PhoenixSee the videoThe Game: In a heavily armed space fighter, your job is pretty simple – ward off wave after wave of bird-like advance fighters and Phoenix creatures until you get to the mothership, and then try to blow that to smithereens. All of which would be simple if not for the aliens’ unpredictable kamikaze dive-bombing patterns. The Phoenix creatures themselves are notoriously difficult to kill, requiring a direct hit in the center to destroy them – otherwise they’ll grow back whatever wings you managed to pick off of them and come back even stronger. (Atari, 1982)

Memories: A very good translation, this. Atari’s edition of Phoenix opted to skimp a little on the graphics of the arcade original (which, truthfully, weren’t that elaborate to begin with) and concentrated more on duplicating the maddeningly random attacks of the enemy birds from its coin-op forebear. The result is an extremely playable, addictive slice of the arcade right in your living room.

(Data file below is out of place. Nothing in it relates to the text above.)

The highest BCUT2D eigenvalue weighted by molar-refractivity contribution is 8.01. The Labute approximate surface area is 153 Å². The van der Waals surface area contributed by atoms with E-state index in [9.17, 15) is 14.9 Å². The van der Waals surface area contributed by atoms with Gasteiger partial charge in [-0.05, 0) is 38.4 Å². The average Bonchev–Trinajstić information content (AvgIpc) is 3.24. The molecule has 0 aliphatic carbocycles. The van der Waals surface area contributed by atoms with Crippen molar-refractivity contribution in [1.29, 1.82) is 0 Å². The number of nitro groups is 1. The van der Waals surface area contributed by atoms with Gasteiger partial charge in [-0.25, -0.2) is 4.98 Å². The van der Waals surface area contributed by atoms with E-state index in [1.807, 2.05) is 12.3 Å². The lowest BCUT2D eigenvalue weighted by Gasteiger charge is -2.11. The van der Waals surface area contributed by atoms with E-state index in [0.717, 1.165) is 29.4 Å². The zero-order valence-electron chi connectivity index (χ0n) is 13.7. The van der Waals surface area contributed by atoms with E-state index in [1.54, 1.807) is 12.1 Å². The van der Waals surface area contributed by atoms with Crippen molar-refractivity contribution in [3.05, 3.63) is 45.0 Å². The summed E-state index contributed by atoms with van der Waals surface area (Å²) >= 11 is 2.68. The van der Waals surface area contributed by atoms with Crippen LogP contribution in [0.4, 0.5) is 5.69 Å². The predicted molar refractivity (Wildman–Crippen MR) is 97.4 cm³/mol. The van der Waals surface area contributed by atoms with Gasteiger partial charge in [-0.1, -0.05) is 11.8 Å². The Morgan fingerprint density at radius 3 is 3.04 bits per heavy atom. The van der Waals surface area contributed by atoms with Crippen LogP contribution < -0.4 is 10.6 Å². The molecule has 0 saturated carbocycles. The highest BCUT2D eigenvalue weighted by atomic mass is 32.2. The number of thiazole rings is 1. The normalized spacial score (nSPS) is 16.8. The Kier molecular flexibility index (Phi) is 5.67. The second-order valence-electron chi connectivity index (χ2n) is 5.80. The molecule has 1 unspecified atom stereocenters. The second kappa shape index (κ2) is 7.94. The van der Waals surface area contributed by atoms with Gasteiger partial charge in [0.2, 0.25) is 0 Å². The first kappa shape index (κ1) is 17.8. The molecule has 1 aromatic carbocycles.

Opinions might, however, run the opposite direction among Imagic alumni; Atari used the Phoenix license as a legal weapon to force Imagic’s hand on the 2600 edition of Demon Attack. The game, as originally designed (and 4 quarters!as seen on such platforms as the Intellivision) would’ve included a “mothership” stage. Threatening legal action over similarity to Phoenix, Atari forced Imagic to drop the “mothership” from the 2600 edition, which arguably weakened Demon Attack and made Phoenix more attractive.

About Earl Green

I'm the webmaster and creator of and its video game museum "sub-site", Phosphor Dot Fossils.
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